Let me begin my comments about the Yaw feature of the front derailleur by saying that I’ve never gotten the 7900 front derailleur to allow me to shift into all 10 cogs without some chain drag either in the biggest or smallest cog. I’ve been wrenching on bikes a long damn time and flat-out can’t make it work. I was a bit skeptical that I could do it with the Red derailleur, but the Yaw feature—that is, the fact that the front derailleur twists slightly when it shifts from the little ring to the big ring, optimizing chain line—is what allows this front derailleur to have a relatively slim cage and yet have drag-free operation in all 10 cogs. I won’t lie; it took a lot of fiddling even beyond the instructions, but it does work.
The third feature of this derailleur that I love (aside from the fact that the set screws accept 2.5mm Allen wrenches—why is no one else doing this?) is the integrated chain keeper. The fact that you install it after you have set the derailleur up is terrific and it can be set up in less than a minute is terrific. I checked the other day and it may be essentially unnecessary on the standard crank, though. There isn’t a single scratch from scraping the chain along its polished aluminum surface.
At first look the most noticeable feature of the rear derailleur is how freely the jockey wheels spin thanks to the ceramic bearings in them. It’s hardly the derailleur’s best feature, though it is good. The cable routing is ultra-clean and has been designed in a way that even a ham- or pastrami-fisted mechanic can’t get it wrong. And as you’ll notice from this image (click on it if you want to see it even larger), you can trim the cable so that there’s no excess sticking out. Like the front derailleur, the set screws accept 2.5mm Allen keys and the set screws are on the face of the derailleur so they are easy to access.
I’ve appreciated just how little cable tension is necessary for SRAM drivetrains to achieve proper adjustment. They seem far less finicky than some of the other drivetrains I’ve worked on over the years. That said, this rear derailleur works better with the Red cassette than it does with a Dura-Ace one; for reasons I never could figure out, I had to increase the cable tension by more than a full turn to get a Dura-Ace cassette to work with this group. In the end, it just never performed as well as the Red cassette.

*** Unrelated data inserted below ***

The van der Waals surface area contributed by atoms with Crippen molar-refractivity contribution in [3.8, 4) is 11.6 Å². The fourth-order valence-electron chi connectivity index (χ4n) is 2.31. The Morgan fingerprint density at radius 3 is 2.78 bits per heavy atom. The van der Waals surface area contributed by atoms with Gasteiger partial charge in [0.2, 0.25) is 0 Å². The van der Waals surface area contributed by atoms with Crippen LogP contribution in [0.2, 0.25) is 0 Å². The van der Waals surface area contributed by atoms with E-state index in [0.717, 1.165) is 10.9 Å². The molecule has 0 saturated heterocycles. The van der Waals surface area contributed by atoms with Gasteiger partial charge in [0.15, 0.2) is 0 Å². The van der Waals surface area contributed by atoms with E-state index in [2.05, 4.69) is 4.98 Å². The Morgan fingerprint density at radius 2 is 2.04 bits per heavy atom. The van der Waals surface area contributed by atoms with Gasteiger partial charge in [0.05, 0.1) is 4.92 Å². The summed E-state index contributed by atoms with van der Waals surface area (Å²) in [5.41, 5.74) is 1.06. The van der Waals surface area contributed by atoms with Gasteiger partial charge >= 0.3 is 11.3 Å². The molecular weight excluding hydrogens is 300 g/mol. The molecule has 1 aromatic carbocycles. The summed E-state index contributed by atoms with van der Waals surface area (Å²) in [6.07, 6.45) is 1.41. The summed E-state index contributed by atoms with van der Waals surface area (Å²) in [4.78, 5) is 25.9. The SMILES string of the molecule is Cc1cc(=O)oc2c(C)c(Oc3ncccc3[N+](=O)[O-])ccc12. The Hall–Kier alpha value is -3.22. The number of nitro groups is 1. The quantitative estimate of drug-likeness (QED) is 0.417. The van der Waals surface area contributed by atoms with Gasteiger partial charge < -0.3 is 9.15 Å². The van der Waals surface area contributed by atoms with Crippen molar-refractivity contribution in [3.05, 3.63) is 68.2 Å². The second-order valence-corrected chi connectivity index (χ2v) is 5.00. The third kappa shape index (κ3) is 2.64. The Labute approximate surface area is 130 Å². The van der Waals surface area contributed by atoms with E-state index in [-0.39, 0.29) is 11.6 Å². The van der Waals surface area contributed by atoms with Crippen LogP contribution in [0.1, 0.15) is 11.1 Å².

Between the control lever, this derailleur and the (soon to be discontinued) Gore cables that come standard with this drivetrain, shift force is lighter than the facts found in most political speeches. And I write that having used this drivetrain with a Specialized Tarmac SL4, a bike that features internal cable routing, routing that has proven not to be as smooth in operation as that of its predecessor, the Tarmac SL3.
I’ve heard a few derisive cracks about the rubber bands in the Red cassette. Yeah, whatever. I can say that this is the quietest mechanical group I’ve ever used, thanks in no small part to the elastomers that ring the cassette body. That’s notable considering that previously the Red group was the noisiest group on the planet due to the cassette, which rang like a church bell with each shift. What I’ve found particularly intriguing about the elastomers and the new teeth shapes was SRAM’s claim that the chain now has a smoother movement between cogs, the upshot being that less lube gets slung off the chain with each shift. I wondered about this claim until I had a chance to check it out. It’s pretty sandy where I live and ride, even if you’re not on the beach bike path. If my bike’s chain dries out during a ride and I forget to lube it before my next ride what usually happens is this: I’ll begin the ride with only a bit of chain noise, but by the end of the ride, the chain will be squeaking like door hinges. For three days running I’ve been too tapped on time to lube the chain on the Tarmac and the chain has kept up a steady but meek squeak. It has yet to get louder; maybe there’s another reason why—I’ve yet to do a double-blind study—but my forgetfulness should have resulted in a much more unpleasant screech by now. I think they may be onto something with this new cassette design.